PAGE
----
Education is critical to people’s life chances, yet many disadvantaged people in our community continue to miss out on quality education, training and access to lifelong learning.
Australia has well-established education and training infrastructure but not all children and young people can access high quality early childhood, primary and secondary education. Many who face structural or family barriers struggle to successfully engage in education and, as a result, leave school early with no clear pathway to employment.
The vocational education and training system is a pathway of choice for many disadvantaged learners. However course completion rates for these students can be low and many struggle to find work.
Our research on inclusive education examines the theories, policies and programs that enable children, young people, adults and older people to access education and training that develops their skills and capabilities. We examine the causal links between disadvantage and educational outcomes, and the structural and individual factors that promote equitable and successful engagement in education. We also identify and develop innovative, flexible policy and program solutions that enable lifelong learning and social and economic participation.
Our research program is structured around the stages of schooling: the early years, primary and secondary schooling, vocational and training.
Project REAL design and evaluation
Addressing the exclusion of primary students with challenging behaviours.
Shedding light: private RTO training for young early school leavers
This study examines the role of private registered training organisations in delivering training to young learners who have left school early.
Gauging the value of flexible learning optionsAustralia faces a pressing need for quality flexible learning programs to cater for the increasing number of young people who are disengaging from schooling at an early age.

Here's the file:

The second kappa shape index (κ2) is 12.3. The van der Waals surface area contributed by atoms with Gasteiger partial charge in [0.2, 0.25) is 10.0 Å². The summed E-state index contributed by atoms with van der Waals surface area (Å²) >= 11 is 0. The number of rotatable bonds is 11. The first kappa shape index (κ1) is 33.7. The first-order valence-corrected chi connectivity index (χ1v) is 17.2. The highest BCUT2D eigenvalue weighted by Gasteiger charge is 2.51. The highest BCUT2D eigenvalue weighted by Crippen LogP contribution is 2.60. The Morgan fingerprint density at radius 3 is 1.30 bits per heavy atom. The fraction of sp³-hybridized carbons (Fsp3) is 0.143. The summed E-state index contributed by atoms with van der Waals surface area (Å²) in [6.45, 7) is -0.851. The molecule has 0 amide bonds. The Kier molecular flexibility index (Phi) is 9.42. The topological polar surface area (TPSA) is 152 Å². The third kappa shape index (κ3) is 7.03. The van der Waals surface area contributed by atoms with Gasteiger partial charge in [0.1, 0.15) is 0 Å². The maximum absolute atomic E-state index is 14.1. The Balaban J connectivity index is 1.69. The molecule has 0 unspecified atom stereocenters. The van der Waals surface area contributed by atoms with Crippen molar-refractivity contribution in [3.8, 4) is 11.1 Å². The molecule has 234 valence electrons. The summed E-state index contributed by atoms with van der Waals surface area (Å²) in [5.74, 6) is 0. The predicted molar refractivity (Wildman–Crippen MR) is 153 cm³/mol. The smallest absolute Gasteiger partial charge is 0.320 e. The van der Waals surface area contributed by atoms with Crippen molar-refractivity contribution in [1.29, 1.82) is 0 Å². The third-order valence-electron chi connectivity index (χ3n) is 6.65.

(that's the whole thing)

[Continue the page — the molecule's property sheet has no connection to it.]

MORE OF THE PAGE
Recruitment and retention of families in the Home Interaction Program for Parents and Youngsters (HIPPY)
National evaluation of the Home Interaction Program for Parents and Youngsters (HIPPY) 2009–2011
Families at the centre: negotiating Australia's mixed market in early education and care
Developing Independence evaluationDeveloping Independence is a certificate course to help residents of youth foyers to develop their personal vision and re-engage with learning, employment and community life.
Early years transitions: supporting children and families at risk of experiencing vulnerability, rapid literature review published by the Victorian Department of Education and Training
Supporting transitions for young jobseekers: a resource for program development in south-east Melbourne by Chisholm and Holmesglen TAFEs
'Educational re-engagement as social inclusion: the role of flexible learning options in alternative provision in Australia', article by George Myconos, Joseph Thomas, Kimberley Wilson, Kitty te Riele and Luke Swain
Shedding light: private ‘for profit’ training providers and young early school leavers
Recruiting and retaining families in HIPPY
A study of factors that affect the recruitment of families in an early childhood learning and parenting program.
Investing in our future: an evaluation of the national rollout of the Home Interaction Program for Parents and Youngsters (HIPPY)
Developing Independence: evaluating an educational initiative for young people facing homelessness.A study of two pilots of the Developing Independence certificate 1 course.
Contact Eric Dommers (03) 9483 1370 or edommers(at)bsl.org.au to find out more about this work.
The dark side of social impact bonds /via @globeandmail theglobeandmail.com/report-on-busi…
Acknowledgement of country
The Brotherhood of St Laurence acknowledges and recognises the Traditional Owners of the land upon which we live and work, and we pay our respects to their Elders both past and present.